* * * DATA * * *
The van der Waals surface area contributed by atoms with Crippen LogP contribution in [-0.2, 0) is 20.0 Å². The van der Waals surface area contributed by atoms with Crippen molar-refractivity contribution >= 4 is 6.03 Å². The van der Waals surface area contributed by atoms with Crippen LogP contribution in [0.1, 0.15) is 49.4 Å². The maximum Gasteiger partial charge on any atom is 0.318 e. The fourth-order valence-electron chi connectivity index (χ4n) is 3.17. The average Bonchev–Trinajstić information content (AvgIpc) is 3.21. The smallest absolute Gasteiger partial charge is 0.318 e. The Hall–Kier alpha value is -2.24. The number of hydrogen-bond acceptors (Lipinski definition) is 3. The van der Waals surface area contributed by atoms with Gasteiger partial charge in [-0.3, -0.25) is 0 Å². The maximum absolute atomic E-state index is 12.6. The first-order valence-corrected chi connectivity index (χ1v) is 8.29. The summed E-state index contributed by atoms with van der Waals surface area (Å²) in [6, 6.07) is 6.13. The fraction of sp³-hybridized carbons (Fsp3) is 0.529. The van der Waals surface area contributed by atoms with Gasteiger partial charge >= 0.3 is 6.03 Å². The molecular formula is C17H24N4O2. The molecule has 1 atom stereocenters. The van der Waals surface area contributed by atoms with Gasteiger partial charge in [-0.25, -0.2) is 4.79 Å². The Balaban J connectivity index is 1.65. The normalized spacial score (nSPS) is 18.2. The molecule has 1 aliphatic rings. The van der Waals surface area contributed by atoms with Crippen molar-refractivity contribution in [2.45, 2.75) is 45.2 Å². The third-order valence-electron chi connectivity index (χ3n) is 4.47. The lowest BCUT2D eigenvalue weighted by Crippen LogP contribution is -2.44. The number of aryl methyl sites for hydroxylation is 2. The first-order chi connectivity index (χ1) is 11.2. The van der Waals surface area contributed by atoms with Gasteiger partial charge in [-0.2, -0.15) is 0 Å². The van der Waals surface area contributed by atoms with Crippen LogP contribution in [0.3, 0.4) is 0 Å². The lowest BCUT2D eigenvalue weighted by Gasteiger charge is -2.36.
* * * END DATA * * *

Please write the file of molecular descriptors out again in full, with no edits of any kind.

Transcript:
The van der Waals surface area contributed by atoms with Crippen LogP contribution in [-0.2, 0) is 20.0 Å². The van der Waals surface area contributed by atoms with Crippen molar-refractivity contribution >= 4 is 6.03 Å². The van der Waals surface area contributed by atoms with Crippen LogP contribution in [0.1, 0.15) is 49.4 Å². The maximum Gasteiger partial charge on any atom is 0.318 e. The fourth-order valence-electron chi connectivity index (χ4n) is 3.17. The average Bonchev–Trinajstić information content (AvgIpc) is 3.21. The smallest absolute Gasteiger partial charge is 0.318 e. The Hall–Kier alpha value is -2.24. The number of hydrogen-bond acceptors (Lipinski definition) is 3. The van der Waals surface area contributed by atoms with Gasteiger partial charge in [-0.3, -0.25) is 0 Å². The maximum absolute atomic E-state index is 12.6. The first-order valence-corrected chi connectivity index (χ1v) is 8.29. The summed E-state index contributed by atoms with van der Waals surface area (Å²) in [6, 6.07) is 6.13. The fraction of sp³-hybridized carbons (Fsp3) is 0.529. The van der Waals surface area contributed by atoms with Gasteiger partial charge >= 0.3 is 6.03 Å². The molecular formula is C17H24N4O2. The molecule has 1 atom stereocenters. The van der Waals surface area contributed by atoms with Gasteiger partial charge in [-0.25, -0.2) is 4.79 Å². The Balaban J connectivity index is 1.65. The normalized spacial score (nSPS) is 18.2. The molecule has 1 aliphatic rings. The van der Waals surface area contributed by atoms with Crippen molar-refractivity contribution in [2.45, 2.75) is 45.2 Å². The third-order valence-electron chi connectivity index (χ3n) is 4.47. The lowest BCUT2D eigenvalue weighted by Crippen LogP contribution is -2.44. The number of aryl methyl sites for hydroxylation is 2. The first-order chi connectivity index (χ1) is 11.2. The van der Waals surface area contributed by atoms with Gasteiger partial charge in [-0.2, -0.15) is 0 Å². The van der Waals surface area contributed by atoms with Crippen LogP contribution in [0.3, 0.4) is 0 Å². The lowest BCUT2D eigenvalue weighted by Gasteiger charge is -2.36.